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Anatomy of a Simple C# Program

One of the simplest of all C# applications is shown in Figure 1-1.

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Figure 1-1: Anatomy of a simple C# program

Let's go over the key elements of our simple program.

The "using System;" Statement

The first line of the program,

using System;

is required in order for our program to compile and run properly, by providing the compiler with knowledge of the types in the System namespace; a namespace is a logical grouping of predefined C# programming elements (in the case of C#, part of the FCL mentioned earlier). We'll defer a detailed explanation of namespaces until Chapter 13: for now, simply realize that the using System; statement is required for our program to compile properly (specifically, for the line Console.WriteLine("Hello!"); to compile properly).

using is a C# keyword; keywords, also known as reserved words, are tokens that have special meaning in a language, and which therefore may not be used by programmers as the names of variables, functions, or any of the other C# building blocks that you'll be learning about. We'll encounter many more C# keywords throughout the book; Appendix E presents the complete set of C# keywords.


The next line of our program is a comment:

// This simple program illustrates some basic C# syntax.

C# supports three different comment styles; we'll review two of them here.

The C language style of block comment begins with a forward slash followed by an asterisk (/*) and ends with an asterisk followed by a forward slash (*/). Everything enclosed between these delimiters is treated as a comment and is therefore ignored by the compiler, no matter how many lines the comment spans.

/* This is a single line C-style comment. */
/* This is a multiline C-style comment. This is a handy way to temporarily
   comment out entire sections of code without having to delete them.
   From the time that the compiler encounters the first 'slash asterisk'
   above, it doesn't care what we type here; even legitimate lines of code,
   as shown below, are treated as comment lines and thus ignored by the
   compiler until the first 'asterisk slash' combination is encountered.
x = y + z;
a = b / c;
j = s + c + f;

The C++ single line form of comment uses a double slash (//) to comment just to the end of a line, as shown here:

x = y + z;    // text of comment continues through to the end of the line
a = b / c;
// Here is a BLOCK of sequential C++ style (single-line) comments.
// This serves as an alternative to using the C style
// of block comments (/* ... */).
m = n * p;

There is also a third type of C# comment that is used within XML document files, but that topic is beyond the scope of this book.

Note that comments can't be nested: that is, the following will not compile:

  /* This starts a comment ...
  x = 3;
  /* Whoops! We are mistakenly trying to nest a SECOND comment
  before terminating the FIRST!
  This is going to cause us compilation problems, because the
  compiler is going to IGNORE the start of this second/inner comment -- we're IN
  a comment already, after all! -- and so as soon as we try to terminate
  this SECOND/inner comment, the compiler will think that we've terminated the
  FIRST/outer comment instead ... */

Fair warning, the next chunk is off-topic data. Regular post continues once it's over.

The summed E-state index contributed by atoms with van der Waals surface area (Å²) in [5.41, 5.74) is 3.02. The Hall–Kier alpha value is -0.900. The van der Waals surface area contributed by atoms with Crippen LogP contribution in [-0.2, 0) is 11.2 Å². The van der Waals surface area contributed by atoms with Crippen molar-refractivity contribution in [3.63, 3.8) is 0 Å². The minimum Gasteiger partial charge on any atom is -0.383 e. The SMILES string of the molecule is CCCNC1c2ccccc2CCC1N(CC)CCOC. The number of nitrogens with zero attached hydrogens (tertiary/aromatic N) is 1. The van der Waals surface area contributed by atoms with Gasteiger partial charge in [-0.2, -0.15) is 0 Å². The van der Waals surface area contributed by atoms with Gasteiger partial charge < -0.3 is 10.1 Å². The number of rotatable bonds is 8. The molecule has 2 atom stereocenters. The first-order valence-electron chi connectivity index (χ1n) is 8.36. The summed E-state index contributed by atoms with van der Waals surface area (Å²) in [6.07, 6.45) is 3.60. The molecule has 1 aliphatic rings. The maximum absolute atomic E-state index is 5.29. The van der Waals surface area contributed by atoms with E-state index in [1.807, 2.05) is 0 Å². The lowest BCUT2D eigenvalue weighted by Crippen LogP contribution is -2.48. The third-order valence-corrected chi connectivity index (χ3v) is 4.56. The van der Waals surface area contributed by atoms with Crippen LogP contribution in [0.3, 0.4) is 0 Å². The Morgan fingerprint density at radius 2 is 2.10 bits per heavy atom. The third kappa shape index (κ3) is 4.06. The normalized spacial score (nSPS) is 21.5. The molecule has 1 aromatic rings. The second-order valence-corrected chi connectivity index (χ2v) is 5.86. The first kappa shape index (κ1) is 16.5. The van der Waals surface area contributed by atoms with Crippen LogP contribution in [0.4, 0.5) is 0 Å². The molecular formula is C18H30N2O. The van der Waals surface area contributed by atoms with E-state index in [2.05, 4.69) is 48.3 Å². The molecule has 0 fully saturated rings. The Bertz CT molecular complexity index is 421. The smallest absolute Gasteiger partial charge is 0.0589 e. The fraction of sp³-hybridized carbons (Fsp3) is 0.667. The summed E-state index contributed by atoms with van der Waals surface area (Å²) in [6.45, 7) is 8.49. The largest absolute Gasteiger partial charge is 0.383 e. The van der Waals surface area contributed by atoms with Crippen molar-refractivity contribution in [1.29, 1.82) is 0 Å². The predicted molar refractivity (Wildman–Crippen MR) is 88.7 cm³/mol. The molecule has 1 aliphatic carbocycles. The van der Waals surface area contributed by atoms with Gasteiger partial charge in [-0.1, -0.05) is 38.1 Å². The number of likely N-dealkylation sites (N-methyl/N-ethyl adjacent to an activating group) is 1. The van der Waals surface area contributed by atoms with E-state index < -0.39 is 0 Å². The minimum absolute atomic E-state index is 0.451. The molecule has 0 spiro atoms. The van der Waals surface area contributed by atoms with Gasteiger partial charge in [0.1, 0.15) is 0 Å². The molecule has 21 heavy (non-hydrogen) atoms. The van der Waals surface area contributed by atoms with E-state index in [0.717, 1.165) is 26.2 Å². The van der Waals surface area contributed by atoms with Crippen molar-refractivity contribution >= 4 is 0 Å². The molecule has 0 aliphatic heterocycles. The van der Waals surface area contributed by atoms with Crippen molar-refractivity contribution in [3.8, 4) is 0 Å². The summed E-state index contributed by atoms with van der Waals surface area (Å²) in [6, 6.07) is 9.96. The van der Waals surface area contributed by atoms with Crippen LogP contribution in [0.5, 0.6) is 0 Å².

z = 2;

When the compiler reaches what we intended to be the terminating */ of the "outer" comment in the last line of the preceding code example, the following compiler error will be reported:

  error CS1525: Invalid expression term '/'
  error CS1002: ; expected

Class Declaration/"Wrapper"

Next comes a class "wrapper"—more properly termed a class declaration—of the form

public class name
{ ... }


public class SimpleProgram
{ ... }

where braces, { }, enclose the main logic to be performed by the program, as well as enclosing other building blocks of a class; in later chapters, you'll learn all about classes, how to name them, and in particular why we even need a class wrapper in the first place. For now, simply note that the tokens public and class are two more of C#'s keywords, whereas SimpleProgram is a name that we've invented.

Main Method

Within the SimpleProgram class declaration, we find the starting function for the program, called the Main method in C#. The Main method serves as the entry point for a C# program. When the program executable is invoked, the system will call the Main method to launch our application.


With trivial applications such as this simple example, all logic can be contained within this single method. For more complex applications, on the other hand, the Main method can't possibly contain all of the logic for the entire system; you'll learn how to construct an application that transcends the boundaries of the Main method later in the book.

The first line of the method, shown here:

static void Main() {

defines what is known as the Main method's header, and must appear exactly as shown (with one minor exception that we'll explain in Chapter 13 having to do with optionally receiving arguments from the command line).

Our Main method body, enclosed in braces, { }, consists of a single statement:


which prints the message


to the screen. We'll talk more about this statement's syntax in a bit, but for now, note the use of a semicolon at the end of the statement. As in C, C++, and Java, semicolons are placed at the end of individual C# statements. Braces, { }, delimit blocks of code, the significance of which we'll discuss in more detail later in this chapter in the section "Code Blocks and Variable Scope."

Other things that we'd typically do inside of the Main method of a more elaborate program include declaring variables, creating objects, and calling other methods.

Now that we've looked at a simple C# program, let's explore some of the basic syntax features of C# in more detail.

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